Vortices that form at places other than the water surface are called “submerged” or “subsurface” vortices. Sub- surface vortices do not carry air into a pump as do free surface vortices.
The kinetic energy of the fluid increases near the core of a vortex, resulting in a decrease in pressure (as shown in Bernoulli’s equation). The decrease in pressure can be enough to cause the core of the vortex to vaporize. This low pressure core affects the impeller in much the same way as entrained air.
Sub-surface vortices are usually formed in sump dead zones where sufficient area exists for the fluid to collect (at low velocities) and begin to swirl. The compatibility of the pump to the sump is essential to ensure pump reliability and life. An improperly designed sump can result in inefficient pump operation, excessive downtime, pump failure, and expensive retro-fitting of the sump structure.
The ideal sump is the lowest cost structure that will provide steady and uniform flow conditions with minimum head loss for all operating conditions.
Hydraulic Institute provides recommended clearances from teh pump to the floor, back-wall, and side-walls, as shown below, to preclude these dead zones. The “D” in this figure refers to suction bell diameter.
In reality, approach flow fields are seldom uniform. Even if the pumped flow rate andthe flow cross-section upstream of the pump result in an average velocity that satisfies the design criterion, the approach channel direction, layout, and numbers/sequence of operating pumps may result in a velocity distribution and/or velocity direction not parallel to the sump axis.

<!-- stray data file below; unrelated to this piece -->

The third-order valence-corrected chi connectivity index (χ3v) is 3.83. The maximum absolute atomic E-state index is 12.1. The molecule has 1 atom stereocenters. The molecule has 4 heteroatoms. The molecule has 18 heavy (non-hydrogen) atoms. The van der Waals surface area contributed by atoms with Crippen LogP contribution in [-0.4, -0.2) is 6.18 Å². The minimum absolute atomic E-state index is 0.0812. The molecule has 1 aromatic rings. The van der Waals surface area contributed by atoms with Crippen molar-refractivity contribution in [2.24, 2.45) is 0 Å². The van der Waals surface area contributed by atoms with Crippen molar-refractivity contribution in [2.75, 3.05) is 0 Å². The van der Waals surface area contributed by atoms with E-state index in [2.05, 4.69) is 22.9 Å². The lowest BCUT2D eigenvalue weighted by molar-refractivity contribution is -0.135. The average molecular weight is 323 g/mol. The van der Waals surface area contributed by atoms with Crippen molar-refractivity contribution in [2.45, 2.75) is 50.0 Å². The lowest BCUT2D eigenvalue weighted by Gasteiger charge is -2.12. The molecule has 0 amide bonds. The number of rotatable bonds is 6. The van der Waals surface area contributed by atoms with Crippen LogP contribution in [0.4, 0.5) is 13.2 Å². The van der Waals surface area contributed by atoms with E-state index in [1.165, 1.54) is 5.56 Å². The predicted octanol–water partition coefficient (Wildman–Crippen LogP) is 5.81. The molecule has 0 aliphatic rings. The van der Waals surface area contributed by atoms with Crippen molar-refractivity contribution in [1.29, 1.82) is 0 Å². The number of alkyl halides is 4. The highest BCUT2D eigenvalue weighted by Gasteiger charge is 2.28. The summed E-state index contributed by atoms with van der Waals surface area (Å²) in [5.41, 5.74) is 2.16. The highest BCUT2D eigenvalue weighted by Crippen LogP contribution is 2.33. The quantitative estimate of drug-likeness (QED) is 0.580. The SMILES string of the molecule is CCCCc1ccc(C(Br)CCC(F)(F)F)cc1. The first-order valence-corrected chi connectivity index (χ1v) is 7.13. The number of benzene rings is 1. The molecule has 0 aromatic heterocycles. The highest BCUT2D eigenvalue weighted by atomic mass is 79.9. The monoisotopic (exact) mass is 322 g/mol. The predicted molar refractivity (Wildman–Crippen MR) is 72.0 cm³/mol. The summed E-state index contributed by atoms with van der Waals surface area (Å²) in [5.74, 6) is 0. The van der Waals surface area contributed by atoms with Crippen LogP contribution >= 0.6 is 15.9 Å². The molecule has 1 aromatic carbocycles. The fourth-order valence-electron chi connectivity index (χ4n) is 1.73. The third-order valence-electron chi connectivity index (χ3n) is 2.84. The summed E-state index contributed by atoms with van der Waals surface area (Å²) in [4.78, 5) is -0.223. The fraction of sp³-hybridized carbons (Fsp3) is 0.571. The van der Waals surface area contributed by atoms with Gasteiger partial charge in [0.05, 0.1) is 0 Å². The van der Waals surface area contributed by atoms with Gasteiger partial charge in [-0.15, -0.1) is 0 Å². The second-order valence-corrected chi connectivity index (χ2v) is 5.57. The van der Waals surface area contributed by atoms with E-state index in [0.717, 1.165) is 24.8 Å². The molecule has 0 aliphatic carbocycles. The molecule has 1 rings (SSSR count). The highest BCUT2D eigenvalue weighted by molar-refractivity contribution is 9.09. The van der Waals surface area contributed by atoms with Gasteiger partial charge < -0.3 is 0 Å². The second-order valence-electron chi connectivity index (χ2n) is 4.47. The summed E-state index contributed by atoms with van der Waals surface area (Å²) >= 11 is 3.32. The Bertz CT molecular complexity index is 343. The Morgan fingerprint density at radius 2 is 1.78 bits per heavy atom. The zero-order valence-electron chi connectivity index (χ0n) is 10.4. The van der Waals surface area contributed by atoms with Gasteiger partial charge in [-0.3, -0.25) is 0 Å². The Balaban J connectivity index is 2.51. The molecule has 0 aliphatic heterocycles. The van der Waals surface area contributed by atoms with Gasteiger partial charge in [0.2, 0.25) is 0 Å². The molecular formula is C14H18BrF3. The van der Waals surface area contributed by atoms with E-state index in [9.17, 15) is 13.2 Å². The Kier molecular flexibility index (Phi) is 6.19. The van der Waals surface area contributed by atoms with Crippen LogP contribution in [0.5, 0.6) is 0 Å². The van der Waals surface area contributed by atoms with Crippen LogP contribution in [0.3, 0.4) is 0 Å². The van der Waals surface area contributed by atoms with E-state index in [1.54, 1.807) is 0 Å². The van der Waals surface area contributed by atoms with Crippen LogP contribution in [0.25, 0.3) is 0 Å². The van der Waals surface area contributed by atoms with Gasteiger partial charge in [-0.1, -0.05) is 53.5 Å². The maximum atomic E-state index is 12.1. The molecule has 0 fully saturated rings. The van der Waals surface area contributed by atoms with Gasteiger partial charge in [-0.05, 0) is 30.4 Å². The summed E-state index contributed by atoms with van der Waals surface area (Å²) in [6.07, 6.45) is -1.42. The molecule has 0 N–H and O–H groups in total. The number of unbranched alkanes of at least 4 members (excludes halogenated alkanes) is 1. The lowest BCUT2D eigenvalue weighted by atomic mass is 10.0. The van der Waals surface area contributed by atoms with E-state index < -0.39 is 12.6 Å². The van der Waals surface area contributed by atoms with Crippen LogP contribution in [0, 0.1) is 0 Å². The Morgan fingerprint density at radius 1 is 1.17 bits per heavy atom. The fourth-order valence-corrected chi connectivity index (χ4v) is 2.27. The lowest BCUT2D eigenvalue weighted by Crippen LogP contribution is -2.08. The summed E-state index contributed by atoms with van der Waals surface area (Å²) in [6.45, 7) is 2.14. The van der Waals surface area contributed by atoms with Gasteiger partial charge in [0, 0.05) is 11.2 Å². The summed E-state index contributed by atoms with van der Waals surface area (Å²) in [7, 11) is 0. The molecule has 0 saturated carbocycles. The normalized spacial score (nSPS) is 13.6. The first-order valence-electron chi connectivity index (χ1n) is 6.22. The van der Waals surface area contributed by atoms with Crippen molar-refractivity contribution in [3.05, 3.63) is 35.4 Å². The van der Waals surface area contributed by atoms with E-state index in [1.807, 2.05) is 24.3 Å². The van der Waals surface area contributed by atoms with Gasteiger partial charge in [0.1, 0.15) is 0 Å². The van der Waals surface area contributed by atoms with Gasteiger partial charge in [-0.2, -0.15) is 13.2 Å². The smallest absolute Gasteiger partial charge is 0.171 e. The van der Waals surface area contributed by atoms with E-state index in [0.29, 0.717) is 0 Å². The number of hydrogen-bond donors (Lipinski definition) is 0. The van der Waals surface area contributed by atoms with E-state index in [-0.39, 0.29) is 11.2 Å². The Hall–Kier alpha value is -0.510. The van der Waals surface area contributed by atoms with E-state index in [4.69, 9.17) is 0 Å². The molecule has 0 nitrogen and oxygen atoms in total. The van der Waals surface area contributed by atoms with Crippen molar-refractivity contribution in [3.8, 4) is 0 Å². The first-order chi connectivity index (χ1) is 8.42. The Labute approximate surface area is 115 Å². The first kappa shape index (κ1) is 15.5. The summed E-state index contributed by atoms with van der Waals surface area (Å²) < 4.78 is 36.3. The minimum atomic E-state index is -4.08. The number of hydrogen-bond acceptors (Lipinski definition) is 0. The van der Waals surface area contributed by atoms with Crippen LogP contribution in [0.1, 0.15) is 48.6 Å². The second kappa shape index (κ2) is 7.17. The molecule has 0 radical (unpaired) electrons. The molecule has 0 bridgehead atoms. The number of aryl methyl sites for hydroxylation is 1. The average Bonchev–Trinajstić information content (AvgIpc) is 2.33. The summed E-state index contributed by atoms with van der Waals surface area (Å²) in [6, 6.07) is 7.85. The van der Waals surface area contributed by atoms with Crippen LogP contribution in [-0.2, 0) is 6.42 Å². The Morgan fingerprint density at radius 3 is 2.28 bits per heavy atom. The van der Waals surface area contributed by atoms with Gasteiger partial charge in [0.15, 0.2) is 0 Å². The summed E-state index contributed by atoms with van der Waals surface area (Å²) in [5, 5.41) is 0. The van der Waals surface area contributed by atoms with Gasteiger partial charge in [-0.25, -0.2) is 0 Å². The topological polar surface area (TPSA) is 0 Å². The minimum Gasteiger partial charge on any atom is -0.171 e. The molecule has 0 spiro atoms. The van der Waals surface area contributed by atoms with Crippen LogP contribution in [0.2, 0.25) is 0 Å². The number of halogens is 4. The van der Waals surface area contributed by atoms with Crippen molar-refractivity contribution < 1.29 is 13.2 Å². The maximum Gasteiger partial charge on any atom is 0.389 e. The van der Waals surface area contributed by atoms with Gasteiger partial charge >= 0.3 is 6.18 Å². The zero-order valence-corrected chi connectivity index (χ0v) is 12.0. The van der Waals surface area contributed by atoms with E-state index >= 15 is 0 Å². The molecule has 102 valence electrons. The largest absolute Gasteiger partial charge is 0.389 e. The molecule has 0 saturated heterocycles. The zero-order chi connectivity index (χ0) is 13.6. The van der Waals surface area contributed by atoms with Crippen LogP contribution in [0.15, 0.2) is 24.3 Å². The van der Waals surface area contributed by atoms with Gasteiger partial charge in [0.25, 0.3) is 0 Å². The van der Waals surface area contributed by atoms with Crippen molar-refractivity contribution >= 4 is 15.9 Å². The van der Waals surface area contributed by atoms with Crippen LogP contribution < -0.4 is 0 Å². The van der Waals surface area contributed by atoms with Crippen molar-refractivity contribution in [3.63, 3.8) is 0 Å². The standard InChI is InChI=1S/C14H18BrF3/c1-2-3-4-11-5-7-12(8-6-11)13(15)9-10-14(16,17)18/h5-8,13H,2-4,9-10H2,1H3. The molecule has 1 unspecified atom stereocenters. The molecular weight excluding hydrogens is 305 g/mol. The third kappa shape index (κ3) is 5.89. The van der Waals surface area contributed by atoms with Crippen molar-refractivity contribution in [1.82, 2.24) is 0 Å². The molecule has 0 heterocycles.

Sub-surface vortices can be detected as follows:
- Increased vibration amplitudes at vane pass frequency
- Model sump test
The following sump design upgrades have proven effective in eliminating sub-surface vortices by providing a more gradual change in the flow direction and smoother acceleration of flow into the pump suction bell:
- Cones: These devices are used under pump bells to eliminate the formation of a vortex from the floor. For suction bells that do not house a bottom bearing, the cone is normally designed with a height that is between 0.5 and 0.7 of the floor clearance and with a diameter equal to the suction bell diameter. For bottom bearing configurations, the cone has a truncated top and a height equal to 0.26 of the floor clearance.
- Splitters: These devices are used under the pump bells to reduce pre-rotation of flow from the back wall to eliminate the formation of back wall vortices. The most effective floor splitter is triangular in shape. The back wall splitter is usually shaped as a 45 degree isosceles triangle.
- Fillets: Fillets are installed along the side walls and sometimes along the back walls to fill in dead zones where vortices can form. Typically, they have a triangular cross- section and can be of constant or tapered width.
- Formed Inlets: Formed inlets are elbow shaped and guide the flow into the pump. Formed inlets are effective when the sump arrangement does not allow for other types of modifications or when the approach flow velocities are high. Excellent applications for formed inlets are for smaller pumps that co-exist in sumps with much larger condenser cooling water pumps.